Night Thinker: The Amy Shark Interview

Australian singer and 2016 Triple J Hottest 100 surprise Amy Shark spent the eve of her debut EP release in L.A. dressed in her Dad’s oversized Adidas sweatshirt, feasting on burgers and beers.

Shark is a down-to-earth artist who plans on sticking around. When it came out, the Night Thinker EP went straight to #1 on iTunes. In 2017, she is right where she wants to be and recognises how hard she must work to stay – the sheer intensity of her dedication is inspiring, and when we spoke on the phone she shared her frank perspective on life, sharp humour and a hidden love for practical ankle socks.

For starters, Amy opened our interview. I was greeted with a beaming “Hi, how you doing?” Her energy radiated and I could sense her smile. It set the tone for the interview.

TGW: I’ve been really looking forward to talking with you. Given that you’ve had so much success lately and also just started a big tour. I had a quick creep on your Instagram while I was waiting to speak to you. You posted that there have now been over 10 million streams of ‘Adore’ (it has since clocked over 14 million streams and is certified 2 x platinum in Australia). How do you feel about that?
AS: Um… it’s pretty overwhelming to be honest because when I wrote it, it was quite innocent and I was just happy for Triple J to give it like one spin or something like that. So now it’s been played so many times by so many different people. I mean, I always wanted to have it as a career, so there’s a lot of things that come with it. I mean it’s not hard, I like talking about music and I like talking about the reasons behind it.

“They’re long days sometimes, but I never get frustrated and I don’t take it for granted.”

TGW: What was it like hosting Rage (iconic Australian music show)?

AS: Oh it was so much fun! Because I think a lot of us have grown up watching Rage, and loved watching music videos. I love a lot of film myself so I’ve always been obsessed with people’s music videos. Yeah, when I was invited to come and host it I was just super excited and I got to pick a lot of songs that I liked and got to really mix it up too. It was a really fun day.

TGW: What’s life really like after coming in at #2 on Triple J’s Hottest 100? Do you have your cornflakes with champagne these days? Can you walk around the Gold Coast without being bothered too much?

AS: I was in JB Hifi the other day and I had to sign CDs for a couple of guys that work there. But usually it’s fine. Unless I’m kitted up and ready to go on stage with a top knot and Adidas jacket, no one really bothers me. Life’s very normal at home, and I think if I lived in Sydney it might not be. Same as Melbourne, because there’s just so much promo and stations and everyone wants you while you’re there. But when I’m home on the Gold Coast it’s the same as every day. I just do my washing and get stuff done before I go away again to another city or go on tour. It’s really nice and that’s why I don’t think I could ever leave or move, because it’s so relaxing when I go home.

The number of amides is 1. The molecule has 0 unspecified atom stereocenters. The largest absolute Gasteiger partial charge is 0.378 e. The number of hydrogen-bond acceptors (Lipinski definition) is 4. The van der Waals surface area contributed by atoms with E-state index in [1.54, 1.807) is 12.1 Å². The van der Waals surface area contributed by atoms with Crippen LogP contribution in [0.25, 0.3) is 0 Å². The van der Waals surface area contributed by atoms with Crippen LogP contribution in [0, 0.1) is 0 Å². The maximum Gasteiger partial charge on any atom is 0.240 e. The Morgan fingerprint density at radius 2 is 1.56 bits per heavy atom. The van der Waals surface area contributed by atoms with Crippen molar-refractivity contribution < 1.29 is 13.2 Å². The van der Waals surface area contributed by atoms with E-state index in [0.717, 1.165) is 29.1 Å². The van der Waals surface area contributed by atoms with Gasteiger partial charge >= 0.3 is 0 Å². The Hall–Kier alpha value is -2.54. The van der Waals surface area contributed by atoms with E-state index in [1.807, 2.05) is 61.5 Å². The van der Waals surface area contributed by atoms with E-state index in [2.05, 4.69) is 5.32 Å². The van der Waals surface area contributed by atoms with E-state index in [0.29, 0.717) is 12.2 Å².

“Unless I’m kitted up and ready to go on stage with a top knot and Adidas jacket, no one really bothers me.”

TGW: Over popularity, how do you feel about being shortlisted for the Top 5 APRA Songwriter of the Year Award? 

AS: I didn’t see that one coming. That’s such an honour, to be in that category with the people that I’m there with. I think too because that award makes you known for your songwriting. It’s a real moment for me, because I’ve tried to work really hard on my songwriting over the years, without trying, you know, just being really honest in all my songs and not letting anything be really filtered. To know that people are liking it that much, that I’m now up for these awards is insane. To me it looks like the world is changing and people are really liking these different style songs, which is what I’m about. It’s awesome.

TGW: Yeah, I think it goes back to a sincere expression in your songs. You can’t actually, I mean people try all the time, but you can’t imitate sincerity. How are you feeling about the release of your Night Thinker EP?

AS: Oh that date couldn’t come soon enough for me. It’s definitely my best body of work that I’ve ever put together. It means a lot to me and the songs – you know, there’s no filler on this. I know it’s only six tracks anyway, but every song means so much to me and every song turned out bigger and better than what I ever imagined. I wrote these songs before Adore did what it did, so they’ve still got that real innocent, angsty passion behind the lyrics. I got to work with great Producers who put that gloss on it as well. They’re great songs, for me personally. I mean it might come out and people might hate it. But personally, I’m really proud of it and I’m really excited for people to hear the whole EP.

“There’s no filler on [the EP]. I know it’s only six tracks anyway, but every song means so much to me… I wrote these songs before ‘Adore’ did what it did, so they’ve still got that real innocent, angsty passion behind the lyrics. “

TGW: What was it like working with Dann Hume, knowing some of the talent he’s worked with in the past. Artists like Matt CorbyDaniel Johns and Courtney Barnett. Were you nervous about it? 

AS: I’m usually pretty easy going to get along with, but deep down I’m kind of nervous and awkward. Dann was so cool. He’s a Kiwi and I spent a lot of time in New Zealand, so we kind of hit it off straight away. He’d done his homework. He knew what kind of sounds I was interested in testing out. He’d listened to the demos, he read all my notes. It just made me feel really excited to get going. I love the way he works too. He’s very quick behind the desk.